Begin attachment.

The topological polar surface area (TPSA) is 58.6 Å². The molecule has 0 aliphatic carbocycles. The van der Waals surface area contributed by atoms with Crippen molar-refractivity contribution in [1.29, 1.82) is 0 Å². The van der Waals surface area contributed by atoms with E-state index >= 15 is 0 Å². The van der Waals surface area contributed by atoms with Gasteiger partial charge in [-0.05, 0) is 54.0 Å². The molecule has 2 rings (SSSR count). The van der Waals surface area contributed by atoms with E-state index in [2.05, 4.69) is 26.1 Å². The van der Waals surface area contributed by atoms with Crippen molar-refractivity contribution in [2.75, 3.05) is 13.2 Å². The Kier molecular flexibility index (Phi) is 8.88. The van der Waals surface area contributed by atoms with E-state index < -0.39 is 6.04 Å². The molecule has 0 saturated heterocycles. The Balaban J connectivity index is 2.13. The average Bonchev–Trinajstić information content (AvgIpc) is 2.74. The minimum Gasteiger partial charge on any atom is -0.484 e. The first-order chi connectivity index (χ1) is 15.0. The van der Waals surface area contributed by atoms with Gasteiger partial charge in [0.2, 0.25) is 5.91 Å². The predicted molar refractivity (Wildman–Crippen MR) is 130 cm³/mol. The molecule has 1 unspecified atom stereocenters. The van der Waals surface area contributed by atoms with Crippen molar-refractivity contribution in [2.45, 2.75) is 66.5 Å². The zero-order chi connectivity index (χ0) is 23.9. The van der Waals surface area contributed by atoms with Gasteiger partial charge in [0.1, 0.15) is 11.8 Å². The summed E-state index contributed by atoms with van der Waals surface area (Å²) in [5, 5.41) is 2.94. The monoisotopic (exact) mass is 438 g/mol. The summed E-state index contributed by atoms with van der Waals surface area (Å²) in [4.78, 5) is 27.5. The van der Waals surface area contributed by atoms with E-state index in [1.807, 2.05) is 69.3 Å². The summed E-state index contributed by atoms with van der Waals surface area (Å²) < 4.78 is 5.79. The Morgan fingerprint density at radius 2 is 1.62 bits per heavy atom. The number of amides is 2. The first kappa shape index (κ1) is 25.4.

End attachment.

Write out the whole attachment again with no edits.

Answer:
The topological polar surface area (TPSA) is 58.6 Å². The molecule has 0 aliphatic carbocycles. The van der Waals surface area contributed by atoms with Crippen molar-refractivity contribution in [1.29, 1.82) is 0 Å². The van der Waals surface area contributed by atoms with E-state index >= 15 is 0 Å². The van der Waals surface area contributed by atoms with Gasteiger partial charge in [-0.05, 0) is 54.0 Å². The molecule has 2 rings (SSSR count). The van der Waals surface area contributed by atoms with E-state index in [2.05, 4.69) is 26.1 Å². The van der Waals surface area contributed by atoms with Crippen molar-refractivity contribution in [2.75, 3.05) is 13.2 Å². The Kier molecular flexibility index (Phi) is 8.88. The van der Waals surface area contributed by atoms with E-state index < -0.39 is 6.04 Å². The molecule has 0 saturated heterocycles. The Balaban J connectivity index is 2.13. The average Bonchev–Trinajstić information content (AvgIpc) is 2.74. The minimum Gasteiger partial charge on any atom is -0.484 e. The first-order chi connectivity index (χ1) is 15.0. The van der Waals surface area contributed by atoms with Gasteiger partial charge in [0.2, 0.25) is 5.91 Å². The predicted molar refractivity (Wildman–Crippen MR) is 130 cm³/mol. The molecule has 1 unspecified atom stereocenters. The van der Waals surface area contributed by atoms with Crippen molar-refractivity contribution in [2.45, 2.75) is 66.5 Å². The zero-order chi connectivity index (χ0) is 23.9. The van der Waals surface area contributed by atoms with Gasteiger partial charge in [0.1, 0.15) is 11.8 Å². The summed E-state index contributed by atoms with van der Waals surface area (Å²) in [5, 5.41) is 2.94. The monoisotopic (exact) mass is 438 g/mol. The summed E-state index contributed by atoms with van der Waals surface area (Å²) in [4.78, 5) is 27.5. The van der Waals surface area contributed by atoms with E-state index in [1.807, 2.05) is 69.3 Å². The summed E-state index contributed by atoms with van der Waals surface area (Å²) < 4.78 is 5.79. The Morgan fingerprint density at radius 2 is 1.62 bits per heavy atom. The number of amides is 2. The first kappa shape index (κ1) is 25.4.